Italy's Pitchfork Movement Slammed For "Delirious" Nazi-Like Comments
Italy's anti-austerity Pitchfork movement, who described Italy as being "enslaved by wealthy Jewish bankers," has come under fire for "shamelessly recall[ing] a historical period characterised by death, violence and denial of the most elementary rights." The nation's Jewish community, writing in La Repubblica, said the Pitchfork leader's remarks demonstrate a "deeper sense of discomfort" fuelled by "the most violent and grimmest anti-Semitic stereotypes". Despite Italian stock and bond markets surging to multi-year highs, IB Times notes that mass demonstrations continue to rile the company's economy as Pitchfork followers demand the total removal of the ruling political class.
Italy's Jewish communities have hit back at the spokesman of the anti-austerity Pitchfork movement, who described Italy as being "enslaved by wealthy Jewish bankers".
The Pitchfork protestors' spokesman, Andrea Zunino, who made the anti-Semitic comments, represents thousands of demonstrators who took to the streets in towns and cities across Italy to voice anger at austerity measures.
Renzo Gattegna, representing the Jewish community, said the words were "delirious".
"[Those words] shamelessly recall a historical period characterised by death, violence and denial of the most elementary rights," he told daily La Repubblica.
Conspiracy theories regarding Jews and banking were popular during the rise of National Socialism and the Nazis.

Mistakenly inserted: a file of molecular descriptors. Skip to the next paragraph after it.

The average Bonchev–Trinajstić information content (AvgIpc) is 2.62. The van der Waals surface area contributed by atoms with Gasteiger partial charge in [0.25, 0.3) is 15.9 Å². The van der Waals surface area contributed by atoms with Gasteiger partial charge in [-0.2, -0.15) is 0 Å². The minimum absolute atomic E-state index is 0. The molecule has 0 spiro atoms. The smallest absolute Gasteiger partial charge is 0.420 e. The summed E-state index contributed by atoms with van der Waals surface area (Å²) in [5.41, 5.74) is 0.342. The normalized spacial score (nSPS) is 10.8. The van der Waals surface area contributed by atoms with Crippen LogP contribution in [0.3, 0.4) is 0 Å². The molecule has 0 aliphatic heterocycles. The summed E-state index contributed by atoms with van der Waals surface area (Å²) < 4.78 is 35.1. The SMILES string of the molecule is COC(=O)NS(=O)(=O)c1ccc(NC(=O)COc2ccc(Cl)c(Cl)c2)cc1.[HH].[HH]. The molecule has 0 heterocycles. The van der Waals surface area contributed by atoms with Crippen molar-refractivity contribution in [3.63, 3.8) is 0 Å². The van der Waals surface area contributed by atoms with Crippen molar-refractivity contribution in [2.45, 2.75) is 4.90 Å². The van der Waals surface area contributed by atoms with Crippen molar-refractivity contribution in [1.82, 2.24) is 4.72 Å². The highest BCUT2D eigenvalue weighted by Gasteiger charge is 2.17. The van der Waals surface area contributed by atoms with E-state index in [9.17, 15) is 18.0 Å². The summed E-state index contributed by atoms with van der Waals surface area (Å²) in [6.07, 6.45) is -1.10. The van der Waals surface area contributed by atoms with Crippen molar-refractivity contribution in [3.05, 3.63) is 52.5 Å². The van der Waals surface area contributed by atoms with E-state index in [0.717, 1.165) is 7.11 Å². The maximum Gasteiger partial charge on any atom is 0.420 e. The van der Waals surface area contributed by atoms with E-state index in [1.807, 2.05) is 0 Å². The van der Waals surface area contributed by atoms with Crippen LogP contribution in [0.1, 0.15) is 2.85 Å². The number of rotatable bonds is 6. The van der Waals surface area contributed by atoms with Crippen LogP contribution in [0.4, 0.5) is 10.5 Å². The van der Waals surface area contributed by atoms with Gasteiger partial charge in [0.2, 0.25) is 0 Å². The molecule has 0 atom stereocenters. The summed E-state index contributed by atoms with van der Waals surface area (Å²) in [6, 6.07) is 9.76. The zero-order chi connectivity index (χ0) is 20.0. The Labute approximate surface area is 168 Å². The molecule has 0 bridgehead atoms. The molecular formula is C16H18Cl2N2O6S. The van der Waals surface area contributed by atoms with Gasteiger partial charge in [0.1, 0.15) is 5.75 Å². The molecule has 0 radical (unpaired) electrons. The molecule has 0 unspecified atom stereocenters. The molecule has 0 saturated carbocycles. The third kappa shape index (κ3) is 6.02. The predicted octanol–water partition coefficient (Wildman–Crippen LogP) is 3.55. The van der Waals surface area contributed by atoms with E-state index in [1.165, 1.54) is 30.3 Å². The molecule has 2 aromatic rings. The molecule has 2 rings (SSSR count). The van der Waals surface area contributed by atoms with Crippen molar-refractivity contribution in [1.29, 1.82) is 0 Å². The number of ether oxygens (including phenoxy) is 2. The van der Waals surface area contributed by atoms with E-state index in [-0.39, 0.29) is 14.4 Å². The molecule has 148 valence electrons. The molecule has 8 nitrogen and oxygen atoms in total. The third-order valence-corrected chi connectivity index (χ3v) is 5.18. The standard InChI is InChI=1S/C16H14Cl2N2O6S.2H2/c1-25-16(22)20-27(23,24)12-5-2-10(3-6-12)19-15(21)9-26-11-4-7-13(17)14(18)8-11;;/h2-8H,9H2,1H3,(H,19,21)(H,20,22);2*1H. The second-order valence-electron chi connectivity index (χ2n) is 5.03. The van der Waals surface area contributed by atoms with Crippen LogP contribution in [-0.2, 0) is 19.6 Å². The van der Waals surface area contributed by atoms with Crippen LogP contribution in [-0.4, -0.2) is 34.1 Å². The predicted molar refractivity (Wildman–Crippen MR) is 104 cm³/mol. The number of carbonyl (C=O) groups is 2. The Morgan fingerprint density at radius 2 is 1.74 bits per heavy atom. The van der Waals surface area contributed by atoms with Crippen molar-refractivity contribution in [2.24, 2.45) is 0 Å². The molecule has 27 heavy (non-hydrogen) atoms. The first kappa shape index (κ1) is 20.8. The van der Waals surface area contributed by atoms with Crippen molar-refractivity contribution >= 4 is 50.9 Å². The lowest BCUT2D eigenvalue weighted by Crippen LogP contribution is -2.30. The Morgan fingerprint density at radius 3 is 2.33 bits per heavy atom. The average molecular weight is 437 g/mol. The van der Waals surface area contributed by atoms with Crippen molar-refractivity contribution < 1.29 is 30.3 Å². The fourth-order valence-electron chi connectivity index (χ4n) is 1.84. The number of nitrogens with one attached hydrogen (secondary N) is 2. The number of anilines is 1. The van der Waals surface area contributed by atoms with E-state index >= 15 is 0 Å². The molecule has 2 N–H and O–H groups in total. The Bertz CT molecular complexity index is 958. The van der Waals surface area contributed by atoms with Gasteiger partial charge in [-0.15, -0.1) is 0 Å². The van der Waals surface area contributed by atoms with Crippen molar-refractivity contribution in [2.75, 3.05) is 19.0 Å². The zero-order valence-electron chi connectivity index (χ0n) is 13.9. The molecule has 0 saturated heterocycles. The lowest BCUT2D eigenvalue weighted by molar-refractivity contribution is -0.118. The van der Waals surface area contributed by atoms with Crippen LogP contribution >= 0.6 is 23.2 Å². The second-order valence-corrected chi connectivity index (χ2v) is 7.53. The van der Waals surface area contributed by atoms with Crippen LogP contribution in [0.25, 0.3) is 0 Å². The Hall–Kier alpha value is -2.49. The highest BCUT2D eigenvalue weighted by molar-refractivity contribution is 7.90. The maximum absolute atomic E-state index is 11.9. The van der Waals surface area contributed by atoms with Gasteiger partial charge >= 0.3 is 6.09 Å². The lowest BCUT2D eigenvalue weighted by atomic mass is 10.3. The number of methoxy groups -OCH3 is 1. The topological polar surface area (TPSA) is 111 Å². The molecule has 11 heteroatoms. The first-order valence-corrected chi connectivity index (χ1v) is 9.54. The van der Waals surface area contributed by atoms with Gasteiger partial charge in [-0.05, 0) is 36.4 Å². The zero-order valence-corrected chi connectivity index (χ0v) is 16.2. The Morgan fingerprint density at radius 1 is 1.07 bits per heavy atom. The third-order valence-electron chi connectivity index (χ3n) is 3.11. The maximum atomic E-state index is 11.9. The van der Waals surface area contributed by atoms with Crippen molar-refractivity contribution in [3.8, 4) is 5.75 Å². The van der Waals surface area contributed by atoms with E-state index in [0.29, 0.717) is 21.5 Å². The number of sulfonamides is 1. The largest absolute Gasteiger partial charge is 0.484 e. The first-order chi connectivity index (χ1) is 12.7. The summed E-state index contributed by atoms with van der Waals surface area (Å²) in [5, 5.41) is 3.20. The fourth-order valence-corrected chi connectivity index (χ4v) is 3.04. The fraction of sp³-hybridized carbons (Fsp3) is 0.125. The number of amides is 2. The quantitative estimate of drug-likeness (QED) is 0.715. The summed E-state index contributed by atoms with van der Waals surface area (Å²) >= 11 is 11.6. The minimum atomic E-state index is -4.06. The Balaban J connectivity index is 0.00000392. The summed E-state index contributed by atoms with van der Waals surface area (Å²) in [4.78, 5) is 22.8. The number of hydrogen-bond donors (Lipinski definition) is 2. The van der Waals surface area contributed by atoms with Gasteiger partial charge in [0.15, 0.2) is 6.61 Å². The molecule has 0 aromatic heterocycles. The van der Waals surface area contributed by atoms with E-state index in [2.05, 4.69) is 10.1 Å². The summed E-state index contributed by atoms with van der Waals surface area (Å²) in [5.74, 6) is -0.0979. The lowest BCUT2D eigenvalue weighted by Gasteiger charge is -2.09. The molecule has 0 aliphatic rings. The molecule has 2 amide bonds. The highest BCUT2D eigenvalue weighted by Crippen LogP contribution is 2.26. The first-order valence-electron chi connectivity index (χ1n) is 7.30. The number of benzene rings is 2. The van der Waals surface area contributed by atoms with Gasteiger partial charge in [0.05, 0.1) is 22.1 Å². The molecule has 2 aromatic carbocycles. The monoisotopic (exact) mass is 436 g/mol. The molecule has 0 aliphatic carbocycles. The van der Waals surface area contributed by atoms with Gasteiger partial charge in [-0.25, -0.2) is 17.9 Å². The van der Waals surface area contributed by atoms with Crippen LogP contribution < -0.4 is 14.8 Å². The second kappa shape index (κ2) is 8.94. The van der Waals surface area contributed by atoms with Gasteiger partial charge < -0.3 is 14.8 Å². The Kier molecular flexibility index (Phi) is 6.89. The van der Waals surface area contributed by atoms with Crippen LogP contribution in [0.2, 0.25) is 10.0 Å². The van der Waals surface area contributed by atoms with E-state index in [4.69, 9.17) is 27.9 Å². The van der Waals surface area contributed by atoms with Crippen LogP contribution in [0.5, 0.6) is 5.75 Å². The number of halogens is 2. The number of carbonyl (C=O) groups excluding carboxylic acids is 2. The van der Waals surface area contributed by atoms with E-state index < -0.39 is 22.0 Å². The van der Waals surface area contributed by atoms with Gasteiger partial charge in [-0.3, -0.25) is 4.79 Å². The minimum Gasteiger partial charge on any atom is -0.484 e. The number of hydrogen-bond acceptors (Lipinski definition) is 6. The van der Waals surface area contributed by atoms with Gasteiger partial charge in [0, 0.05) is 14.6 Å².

Earlier, Zunino had claimed: "We want government resignation. We want sovereignty over Italy which is now the slave of bankers, like the Rothschild: it is odd that five or six among the world's richest people are Jews."
The Pitchfork movement, which started with a loose group of Sicilian farmers concerned about rising taxes and cuts to agricultural state funds, has evolved into a nationwide umbrella grouping of truckers, small businessman, the unemployed, low-paid workers, rightwing extremists and football supporters.
Zunino cites Hungary's controversial premier Viktor Orban, whose government has been accused of being weak in fighting rising anti-Semitism, as his role model.
But Gattegna said the Pitchfork leader's remarks demonstrate a "deeper sense of discomfort" fuelled by "the most violent and grimmest anti-Semitic stereotypes".
Thousands of Pitchfork demonstrators, riled by the country's struggling economy, have demanded the total removal of the ruling political class, as well as calling for tax cuts, lowered fuel prices, and dumping the euro.
Mass demonstrations threw some Italian cities into chaos on Monday with police officers using teargas on protesters who had been throwing rocks and bottles at the headquarters of Italy's tax collection agency.
Roadblocks, demonstrations and sit-ins continued from Milan to Bari in the south.
Shop-owners were reportedly threatened by demonstrators to either close their stores and join the protest, or face violence.
Of course, we have discussed the rise of social unrest and its linkages to austerity in the past but perhaps it is the huge gap between markets and high earner wealth and the struggling-with-record-unemployment working class that has fuelled the problems in Italy to this point.
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